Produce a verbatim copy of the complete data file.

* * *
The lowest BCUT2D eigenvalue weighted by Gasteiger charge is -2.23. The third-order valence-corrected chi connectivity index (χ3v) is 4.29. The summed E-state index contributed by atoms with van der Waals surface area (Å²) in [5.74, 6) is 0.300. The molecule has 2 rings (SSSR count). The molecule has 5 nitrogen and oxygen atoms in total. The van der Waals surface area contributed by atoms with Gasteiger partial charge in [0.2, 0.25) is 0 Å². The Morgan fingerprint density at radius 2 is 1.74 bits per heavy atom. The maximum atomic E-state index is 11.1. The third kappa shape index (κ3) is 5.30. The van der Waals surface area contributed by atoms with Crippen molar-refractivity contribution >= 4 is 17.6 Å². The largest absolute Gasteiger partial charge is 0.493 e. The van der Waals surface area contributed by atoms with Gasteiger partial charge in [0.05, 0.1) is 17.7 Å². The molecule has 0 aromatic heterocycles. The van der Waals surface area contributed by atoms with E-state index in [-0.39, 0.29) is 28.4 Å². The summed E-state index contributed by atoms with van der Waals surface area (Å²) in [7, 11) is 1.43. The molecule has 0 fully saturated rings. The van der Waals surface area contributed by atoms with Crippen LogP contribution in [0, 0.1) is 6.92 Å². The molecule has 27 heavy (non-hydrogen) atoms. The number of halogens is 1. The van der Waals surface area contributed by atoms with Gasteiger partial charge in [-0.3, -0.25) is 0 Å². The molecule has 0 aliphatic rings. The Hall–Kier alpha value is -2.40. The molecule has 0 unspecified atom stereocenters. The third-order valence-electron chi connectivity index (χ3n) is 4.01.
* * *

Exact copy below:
The lowest BCUT2D eigenvalue weighted by Gasteiger charge is -2.23. The third-order valence-corrected chi connectivity index (χ3v) is 4.29. The summed E-state index contributed by atoms with van der Waals surface area (Å²) in [5.74, 6) is 0.300. The molecule has 2 rings (SSSR count). The molecule has 5 nitrogen and oxygen atoms in total. The van der Waals surface area contributed by atoms with Gasteiger partial charge in [0.2, 0.25) is 0 Å². The Morgan fingerprint density at radius 2 is 1.74 bits per heavy atom. The maximum atomic E-state index is 11.1. The third kappa shape index (κ3) is 5.30. The van der Waals surface area contributed by atoms with Crippen molar-refractivity contribution >= 4 is 17.6 Å². The largest absolute Gasteiger partial charge is 0.493 e. The van der Waals surface area contributed by atoms with Gasteiger partial charge in [0.05, 0.1) is 17.7 Å². The molecule has 0 aromatic heterocycles. The van der Waals surface area contributed by atoms with E-state index in [-0.39, 0.29) is 28.4 Å². The summed E-state index contributed by atoms with van der Waals surface area (Å²) in [7, 11) is 1.43. The molecule has 0 fully saturated rings. The van der Waals surface area contributed by atoms with Crippen LogP contribution in [0, 0.1) is 6.92 Å². The molecule has 27 heavy (non-hydrogen) atoms. The number of halogens is 1. The van der Waals surface area contributed by atoms with Gasteiger partial charge in [-0.3, -0.25) is 0 Å². The molecule has 0 aliphatic rings. The Hall–Kier alpha value is -2.40. The molecule has 0 unspecified atom stereocenters. The third-order valence-electron chi connectivity index (χ3n) is 4.01.